The agriculture negotiating framework (Annex A) secures an
historic commitment to eliminate export subsidies, the worst form
of agricultural subsidy. Important new disciplines have also been
agreed to remove unfair, subsidized competition through
government-supported export credit programs and to set up new
arrangements to manage food aid in ways which does not damage
commercial trade.

Big cuts in the other domestic support provided to farmers by
many wealthy countries have also been foreshadowed. The text
provides for both an overall cut and for reductions in Amber box,
de minimis and blue box support. The EU and the US have agreed, in
the framework, to a down payment reduction of 20% in trade
distorting farm support in the first year after the negotiations
are completed.

The market access part of the framework agreement provides for
substantial tariff reductions leading to substantial access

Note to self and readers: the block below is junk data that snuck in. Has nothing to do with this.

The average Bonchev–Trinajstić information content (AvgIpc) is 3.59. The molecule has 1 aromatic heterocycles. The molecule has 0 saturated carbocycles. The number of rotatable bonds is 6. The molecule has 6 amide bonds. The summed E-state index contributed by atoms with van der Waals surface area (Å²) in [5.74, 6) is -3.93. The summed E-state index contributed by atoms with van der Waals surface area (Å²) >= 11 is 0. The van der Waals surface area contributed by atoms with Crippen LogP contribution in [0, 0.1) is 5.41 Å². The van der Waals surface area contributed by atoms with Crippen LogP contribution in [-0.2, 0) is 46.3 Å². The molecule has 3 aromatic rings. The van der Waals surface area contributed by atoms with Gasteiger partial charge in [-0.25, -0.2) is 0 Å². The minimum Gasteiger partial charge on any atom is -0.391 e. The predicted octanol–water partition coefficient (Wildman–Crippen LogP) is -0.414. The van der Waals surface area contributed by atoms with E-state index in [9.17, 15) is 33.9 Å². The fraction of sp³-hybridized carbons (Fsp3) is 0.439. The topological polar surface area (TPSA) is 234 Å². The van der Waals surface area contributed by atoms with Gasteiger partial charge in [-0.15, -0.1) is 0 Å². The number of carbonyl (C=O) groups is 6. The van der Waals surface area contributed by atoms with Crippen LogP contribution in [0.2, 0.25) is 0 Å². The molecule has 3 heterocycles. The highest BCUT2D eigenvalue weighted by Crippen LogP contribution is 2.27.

improvements for all products. This will be negotiated through a
tiered formula which ensures that higher tariffs are subject to
deeper cuts. There is provision for designating some sensitive
products which will not be subject to the full effect of the tariff
reductions. These will be designated using tariff lines and will
still be subject to the requirement of substantial improvement in
market access, through a combination of tariff rate quota expansion
and tariff reductions. The agreement is not as ambitious as
Australia had argued for on market access, but it sets out an
approach to tariff cuts and market opening which is much stronger
than the proposal we were faced with last year in Cancún

Non-Agricultural Market Access (Industrial

The Doha mandate on industrial products provides for
negotiations on non-agricultural market access (NAMA) on reduction
or elimination of tariffs, including by addressing tariff peaks,
high tariffs and tariff escalation, as well as non-tariff barriers.
All products are to be covered with no exclusions. Australia is a
major exporter of industrial products with our ability to increase
such exports dependent upon our ability to penetrate new and
existing markets. This is why we have worked hard in Geneva to
preserve the possibility of an outcome to the Round that meets the